Tags: Fannie Mae | Freddie Mac | Shares | Court Ruling

Fannie, Freddie Shares Slump After Investor Lawsuit Dismissed

Wednesday, 01 Oct 2014 12:02 PM

Shares of Fannie Mae and Freddie Mac plummeted on Wednesday, the day after a judge upheld the U.S. Treasury's right to seize the mortgage finance companies' profits.

Judge Royce Lamberth of the U.S. District Court for the District of Columbia threw out a lawsuit challenging the government's decision to force the companies to sweep their profits into the Treasury.

The over-the-counter common shares of both companies were down by more than a quarter, with Fannie Mae sliding 27 percent to $1.96 and Freddie Mac dropping 26 percent to $1.96. Together, more than 100 million shares changed hands.

The company's preferred shares dropped sharply. Freddie Mac's preferred "Z" shares lost nearly 60 percent to $4.48 on volume of 24 million. Fannie Mae's preferred "S" shares were more than 50 percent lower at $4.31, with about 28 million traded.

The dismissal of the lawsuit, which was filed by Perry Capital LLC, Fairholme Funds Inc. and Arrowood Indemnity Company, dealt a blow to investors hoping to benefit now that the bailed-out companies, the two largest sources of U.S. housing finance, are profitable.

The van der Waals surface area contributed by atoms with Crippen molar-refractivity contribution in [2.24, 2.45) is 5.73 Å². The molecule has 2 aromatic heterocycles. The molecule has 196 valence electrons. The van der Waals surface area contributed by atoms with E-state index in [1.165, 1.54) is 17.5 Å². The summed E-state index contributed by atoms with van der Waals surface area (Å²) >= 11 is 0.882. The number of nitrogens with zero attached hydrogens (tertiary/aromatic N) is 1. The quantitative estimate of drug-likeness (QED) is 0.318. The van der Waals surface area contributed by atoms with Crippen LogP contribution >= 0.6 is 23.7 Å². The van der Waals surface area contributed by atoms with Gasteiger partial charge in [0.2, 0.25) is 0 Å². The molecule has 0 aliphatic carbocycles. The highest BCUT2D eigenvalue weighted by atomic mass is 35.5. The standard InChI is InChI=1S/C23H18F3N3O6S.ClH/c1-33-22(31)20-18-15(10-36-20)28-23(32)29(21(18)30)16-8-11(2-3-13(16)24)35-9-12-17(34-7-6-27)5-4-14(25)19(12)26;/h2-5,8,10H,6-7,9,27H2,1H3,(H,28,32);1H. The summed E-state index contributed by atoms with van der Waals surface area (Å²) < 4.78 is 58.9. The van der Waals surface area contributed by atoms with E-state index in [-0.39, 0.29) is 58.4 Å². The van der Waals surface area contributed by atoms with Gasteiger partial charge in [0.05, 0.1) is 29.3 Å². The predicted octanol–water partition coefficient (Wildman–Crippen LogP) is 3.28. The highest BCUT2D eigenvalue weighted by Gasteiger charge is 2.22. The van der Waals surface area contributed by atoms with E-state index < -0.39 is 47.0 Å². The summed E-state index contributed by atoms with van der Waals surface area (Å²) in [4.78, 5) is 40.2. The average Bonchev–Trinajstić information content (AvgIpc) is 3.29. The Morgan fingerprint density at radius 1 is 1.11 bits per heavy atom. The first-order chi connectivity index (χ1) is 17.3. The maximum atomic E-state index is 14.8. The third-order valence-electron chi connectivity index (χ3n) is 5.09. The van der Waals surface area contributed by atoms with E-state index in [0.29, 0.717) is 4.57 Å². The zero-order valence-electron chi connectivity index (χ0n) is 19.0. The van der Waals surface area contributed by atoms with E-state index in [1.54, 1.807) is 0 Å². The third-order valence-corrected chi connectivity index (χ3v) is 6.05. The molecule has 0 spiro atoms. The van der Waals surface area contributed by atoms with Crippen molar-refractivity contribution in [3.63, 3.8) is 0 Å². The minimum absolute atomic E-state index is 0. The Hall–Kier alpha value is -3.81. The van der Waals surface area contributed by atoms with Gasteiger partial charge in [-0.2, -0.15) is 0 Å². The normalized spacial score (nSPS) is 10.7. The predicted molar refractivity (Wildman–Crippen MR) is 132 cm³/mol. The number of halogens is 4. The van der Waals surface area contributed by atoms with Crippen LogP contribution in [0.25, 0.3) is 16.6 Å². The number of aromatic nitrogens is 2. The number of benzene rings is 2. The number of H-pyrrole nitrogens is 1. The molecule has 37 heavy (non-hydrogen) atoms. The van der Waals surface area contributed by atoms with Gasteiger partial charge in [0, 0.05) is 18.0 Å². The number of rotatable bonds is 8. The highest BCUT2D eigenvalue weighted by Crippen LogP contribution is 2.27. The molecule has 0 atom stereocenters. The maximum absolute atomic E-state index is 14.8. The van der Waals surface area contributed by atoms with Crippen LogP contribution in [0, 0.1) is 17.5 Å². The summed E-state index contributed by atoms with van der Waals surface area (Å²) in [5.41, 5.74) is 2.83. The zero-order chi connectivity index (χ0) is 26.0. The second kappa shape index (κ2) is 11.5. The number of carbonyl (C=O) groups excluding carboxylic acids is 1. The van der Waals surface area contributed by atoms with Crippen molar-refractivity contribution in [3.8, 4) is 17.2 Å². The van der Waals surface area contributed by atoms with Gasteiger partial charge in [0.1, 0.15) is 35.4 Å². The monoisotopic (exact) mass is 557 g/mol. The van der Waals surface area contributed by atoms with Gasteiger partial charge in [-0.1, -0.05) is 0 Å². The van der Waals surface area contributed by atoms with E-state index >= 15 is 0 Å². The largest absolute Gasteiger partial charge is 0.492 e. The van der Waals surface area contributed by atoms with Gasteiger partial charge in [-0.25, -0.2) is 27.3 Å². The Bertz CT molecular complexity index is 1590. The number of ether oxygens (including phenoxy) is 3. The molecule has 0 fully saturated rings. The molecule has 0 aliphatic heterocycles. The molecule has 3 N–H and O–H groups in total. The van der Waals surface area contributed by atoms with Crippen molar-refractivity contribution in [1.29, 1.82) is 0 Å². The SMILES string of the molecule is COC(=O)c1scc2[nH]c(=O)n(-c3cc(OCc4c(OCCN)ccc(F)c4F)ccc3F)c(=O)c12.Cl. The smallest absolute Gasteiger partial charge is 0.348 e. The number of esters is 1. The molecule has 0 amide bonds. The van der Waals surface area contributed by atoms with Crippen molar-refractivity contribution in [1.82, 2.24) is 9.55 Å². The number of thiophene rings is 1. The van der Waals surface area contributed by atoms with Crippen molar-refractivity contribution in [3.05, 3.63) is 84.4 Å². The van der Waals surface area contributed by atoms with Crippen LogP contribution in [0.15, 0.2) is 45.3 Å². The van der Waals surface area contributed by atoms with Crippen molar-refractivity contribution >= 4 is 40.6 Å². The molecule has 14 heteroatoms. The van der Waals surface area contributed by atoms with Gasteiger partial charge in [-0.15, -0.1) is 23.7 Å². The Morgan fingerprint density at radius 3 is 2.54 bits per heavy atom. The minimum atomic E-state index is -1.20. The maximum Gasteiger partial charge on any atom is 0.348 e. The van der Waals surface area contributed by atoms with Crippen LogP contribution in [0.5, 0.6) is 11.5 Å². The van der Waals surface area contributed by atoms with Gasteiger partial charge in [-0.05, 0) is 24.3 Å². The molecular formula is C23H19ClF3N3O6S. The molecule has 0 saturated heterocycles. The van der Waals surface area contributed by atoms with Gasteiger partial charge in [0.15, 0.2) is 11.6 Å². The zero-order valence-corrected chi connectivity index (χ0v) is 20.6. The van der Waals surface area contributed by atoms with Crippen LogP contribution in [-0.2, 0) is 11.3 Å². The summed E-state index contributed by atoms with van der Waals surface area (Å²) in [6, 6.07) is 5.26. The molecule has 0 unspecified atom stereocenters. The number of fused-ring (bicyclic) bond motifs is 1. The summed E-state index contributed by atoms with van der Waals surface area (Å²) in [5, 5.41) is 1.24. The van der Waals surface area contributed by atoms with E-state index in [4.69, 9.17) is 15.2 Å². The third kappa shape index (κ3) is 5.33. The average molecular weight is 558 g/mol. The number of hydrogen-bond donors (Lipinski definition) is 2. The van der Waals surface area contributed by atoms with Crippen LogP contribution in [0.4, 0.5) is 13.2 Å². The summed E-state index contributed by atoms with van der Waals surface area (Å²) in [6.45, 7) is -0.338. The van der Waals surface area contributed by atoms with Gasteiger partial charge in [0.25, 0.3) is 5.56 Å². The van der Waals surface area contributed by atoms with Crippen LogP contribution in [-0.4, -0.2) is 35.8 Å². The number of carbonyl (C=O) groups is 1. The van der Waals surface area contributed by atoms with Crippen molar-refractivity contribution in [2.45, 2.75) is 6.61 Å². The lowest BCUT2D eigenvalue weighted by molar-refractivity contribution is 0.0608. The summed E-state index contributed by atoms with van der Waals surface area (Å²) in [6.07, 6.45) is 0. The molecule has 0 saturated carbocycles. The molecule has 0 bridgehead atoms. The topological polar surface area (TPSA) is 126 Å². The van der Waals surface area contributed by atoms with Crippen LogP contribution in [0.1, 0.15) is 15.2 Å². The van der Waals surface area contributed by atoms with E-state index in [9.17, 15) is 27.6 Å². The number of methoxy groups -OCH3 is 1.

However, other lawsuits challenging the Treasury's decision to change the terms of their bailout are still pending.

The government seized Fannie Mae and Freddie Mac at the height of the financial crisis in 2008 as they teetered on the brink of insolvency.

Initially, they were required to pay a 10 percent dividend on the senior preferred shares the government received. However, the Treasury and their regulator later altered the terms to force them to hand over nearly all their profits.

The Treasury ended up pumping $187.5 billion into the companies, but they have now returned $218.7 billion to taxpayers in the form of dividends for the government's majority stake.

© 2017 Thomson/Reuters. All rights reserved.

   
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Shares of Fannie Mae and Freddie Mac plummeted on Wednesday, the day after a judge upheld the U.S. Treasury's right to seize the mortgage finance companies' profits.
Fannie Mae, Freddie Mac, Shares, Court Ruling
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2014-02-01
Wednesday, 01 Oct 2014 12:02 PM
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